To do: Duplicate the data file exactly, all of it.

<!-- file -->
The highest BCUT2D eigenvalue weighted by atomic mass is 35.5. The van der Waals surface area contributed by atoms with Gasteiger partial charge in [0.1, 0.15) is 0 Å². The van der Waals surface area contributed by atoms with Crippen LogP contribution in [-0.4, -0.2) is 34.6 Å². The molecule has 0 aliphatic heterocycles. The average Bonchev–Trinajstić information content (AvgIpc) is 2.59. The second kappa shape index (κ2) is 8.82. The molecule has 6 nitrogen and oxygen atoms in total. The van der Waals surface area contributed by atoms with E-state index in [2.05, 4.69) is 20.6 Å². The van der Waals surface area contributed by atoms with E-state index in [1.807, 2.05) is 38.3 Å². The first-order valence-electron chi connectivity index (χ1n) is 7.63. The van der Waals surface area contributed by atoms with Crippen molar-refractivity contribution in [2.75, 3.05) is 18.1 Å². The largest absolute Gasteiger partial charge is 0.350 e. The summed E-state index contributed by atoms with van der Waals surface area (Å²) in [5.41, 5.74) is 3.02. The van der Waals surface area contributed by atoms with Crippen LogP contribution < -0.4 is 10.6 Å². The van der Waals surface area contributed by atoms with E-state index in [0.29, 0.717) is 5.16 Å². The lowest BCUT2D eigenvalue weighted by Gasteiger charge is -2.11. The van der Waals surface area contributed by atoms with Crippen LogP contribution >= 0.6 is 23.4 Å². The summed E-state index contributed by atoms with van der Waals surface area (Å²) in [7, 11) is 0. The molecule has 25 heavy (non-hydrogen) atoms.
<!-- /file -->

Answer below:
The highest BCUT2D eigenvalue weighted by atomic mass is 35.5. The van der Waals surface area contributed by atoms with Gasteiger partial charge in [0.1, 0.15) is 0 Å². The van der Waals surface area contributed by atoms with Crippen LogP contribution in [-0.4, -0.2) is 34.6 Å². The molecule has 0 aliphatic heterocycles. The average Bonchev–Trinajstić information content (AvgIpc) is 2.59. The second kappa shape index (κ2) is 8.82. The molecule has 6 nitrogen and oxygen atoms in total. The van der Waals surface area contributed by atoms with E-state index in [2.05, 4.69) is 20.6 Å². The van der Waals surface area contributed by atoms with E-state index in [1.807, 2.05) is 38.3 Å². The first-order valence-electron chi connectivity index (χ1n) is 7.63. The van der Waals surface area contributed by atoms with Crippen molar-refractivity contribution in [2.75, 3.05) is 18.1 Å². The largest absolute Gasteiger partial charge is 0.350 e. The summed E-state index contributed by atoms with van der Waals surface area (Å²) in [5.41, 5.74) is 3.02. The van der Waals surface area contributed by atoms with Crippen LogP contribution < -0.4 is 10.6 Å². The van der Waals surface area contributed by atoms with E-state index in [0.29, 0.717) is 5.16 Å². The lowest BCUT2D eigenvalue weighted by Gasteiger charge is -2.11. The van der Waals surface area contributed by atoms with Crippen LogP contribution >= 0.6 is 23.4 Å². The summed E-state index contributed by atoms with van der Waals surface area (Å²) in [7, 11) is 0. The molecule has 25 heavy (non-hydrogen) atoms.